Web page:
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When gravity equals light

Martin Riddiford and Jim Reeves invented a gravity lamp that works with no battery or fuel to replace kerosene lamps.

In 2009, Martin Riddiford and Jim Reeves decided to take up the challenge of developing a very low cost solar lamp for poor people with no access to electricity (1.2 billion people). Their goal is to create a healthy and sustainable alternative for the hundreds of millions of people in developing countries currently using kerosene lamps for light.

After realizing that batteries for photovoltaic panels were far too expensive, the two English engineers decided to turn to another source of energy. And an amazing source of energy – gravity! They invented the GravityLight, a lamp that works with no battery or fuel, simply a weight (see box).

In 2012, after several years in development, Martin Riddiford and Jim Reeves finally came up with a functioning prototype. They then set up a crowd funding campaign on the Indiegogo website. The aim is to finance not only the production of the first lamps but also their distribution to families living a long way off the power grid in Africa and Asia, and then collect feedback to improve the model and move into mass production.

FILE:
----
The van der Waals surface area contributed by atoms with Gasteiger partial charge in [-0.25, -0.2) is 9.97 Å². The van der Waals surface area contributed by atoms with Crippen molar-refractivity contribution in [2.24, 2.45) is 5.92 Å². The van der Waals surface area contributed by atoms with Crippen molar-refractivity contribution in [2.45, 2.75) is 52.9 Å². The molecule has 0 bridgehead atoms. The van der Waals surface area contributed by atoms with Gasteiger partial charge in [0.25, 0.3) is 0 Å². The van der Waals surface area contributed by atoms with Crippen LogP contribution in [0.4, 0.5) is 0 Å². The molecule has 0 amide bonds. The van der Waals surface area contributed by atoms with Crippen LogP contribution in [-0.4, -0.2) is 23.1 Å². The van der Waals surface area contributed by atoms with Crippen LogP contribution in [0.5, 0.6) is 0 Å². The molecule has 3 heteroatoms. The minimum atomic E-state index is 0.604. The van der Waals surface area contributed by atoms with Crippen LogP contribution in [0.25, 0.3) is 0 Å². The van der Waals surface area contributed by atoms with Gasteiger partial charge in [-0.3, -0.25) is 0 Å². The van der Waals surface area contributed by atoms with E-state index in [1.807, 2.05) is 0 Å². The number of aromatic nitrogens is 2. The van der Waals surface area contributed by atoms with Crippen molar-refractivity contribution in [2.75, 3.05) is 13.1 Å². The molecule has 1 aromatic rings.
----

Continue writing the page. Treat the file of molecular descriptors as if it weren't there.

Under 10 dollars

In 30 days, they collected just shy of US $400,000 (about €322,000), which meant they could test a thousand lamps in the field in 26 countries. The feedback was extremely positive and 90% of people who tried GravityLight said they would be willing to swap their kerosene lamps for the gravity lamp.

After a second crowd-funding campaign in 2015 and with several partnerships in place, they distributed the second generation GravityLight in Kenya, where it sells for under $10. The lamp is now also available in developed countries through Deciwatt – but at a much higher price.

The founders of The GravityLight Foundation wanted to go further by helping to boost the economy in the regions selling their lamp. In Kenya, the lamps are produced on the spot and local distributors are used - thereby creating jobs. It’s a virtuous model that could be replicated elsewhere on the African or Indian sub-continent.

 
 

Sandbag mechanics

GravityLight works by lifting a weight – in this case a simple weighted bag. As it descends it actuates a pulley system connected to an alternator that converts the mechanical energy (or kinetic energy) produced by the movement into electricity, thus powering the lamp. The device is very simple to use. The GravityLight is fixed 1.80 m from the ground and the bag filled with pebbles, sand or earth, until it weighs about 12 kg. The weighted bag is then lifted to the top using a cord. The system of pulleys makes the 12 kg feel like 3 kg! The bag descends slowly (about 1 mm per second), generating light for 20 minutes. Once it reaches the ground, just repeat the process.

 

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